Stand-Alone Policies

  1. Dwelling Coverage: This type of policy specifically covers the dwelling structure in the event of an earthquake, including damage to the foundation, walls, and roof.

  2. Personal Property Coverage: This coverage protects your personal belongings inside the home, such as furniture, electronics, and clothing, from earthquake damage.

  3. Loss of Use Coverage: This policy covers additional living expenses incurred if you are temporarily displaced from your home due to earthquake damage.

Types of Earthquake Insurance

Key Components of Earthquake Insurance

Understanding the essential components of an earthquake insurance policy is crucial when evaluating and comparing policies.

Coverage Limits

These are the maximum amounts the insurance company will pay for specific categories of losses, such as dwelling, personal property, and loss of use.

It's essential to ensure your coverage limits are adequate to cover the potential cost of rebuilding or repairing your home and replacing your belongings.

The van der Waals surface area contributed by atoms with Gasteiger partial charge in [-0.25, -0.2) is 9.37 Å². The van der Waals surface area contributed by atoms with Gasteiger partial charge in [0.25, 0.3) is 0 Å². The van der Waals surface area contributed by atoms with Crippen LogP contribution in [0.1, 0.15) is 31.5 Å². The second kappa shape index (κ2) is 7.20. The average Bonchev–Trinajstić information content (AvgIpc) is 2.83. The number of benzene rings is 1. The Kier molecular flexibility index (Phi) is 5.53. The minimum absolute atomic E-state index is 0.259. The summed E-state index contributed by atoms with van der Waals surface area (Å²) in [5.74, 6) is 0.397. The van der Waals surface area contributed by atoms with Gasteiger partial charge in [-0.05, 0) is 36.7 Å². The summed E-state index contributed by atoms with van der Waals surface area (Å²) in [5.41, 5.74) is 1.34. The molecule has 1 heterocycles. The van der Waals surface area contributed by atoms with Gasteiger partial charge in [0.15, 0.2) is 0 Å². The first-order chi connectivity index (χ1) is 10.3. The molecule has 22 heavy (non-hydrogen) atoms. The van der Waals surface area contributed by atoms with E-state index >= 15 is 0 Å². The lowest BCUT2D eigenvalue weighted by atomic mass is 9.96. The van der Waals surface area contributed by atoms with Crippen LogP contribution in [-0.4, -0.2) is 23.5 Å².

A deductible is the amount you must pay out of pocket before your insurance coverage kicks in. Earthquake insurance policies often have separate, higher deductibles than standard homeowners or renters policies.


Some policies may exclude specific types of damage, such as damage due to landslides or tsunamis triggered by an earthquake. It's essential to understand these exclusions and consider additional coverage if necessary.

Policy Endorsements

These are optional add-ons that can provide additional coverage or modify the terms of your policy. For example, you may be able to purchase coverage for building code upgrades required after an earthquake.

Key Components of Earthquake Insurance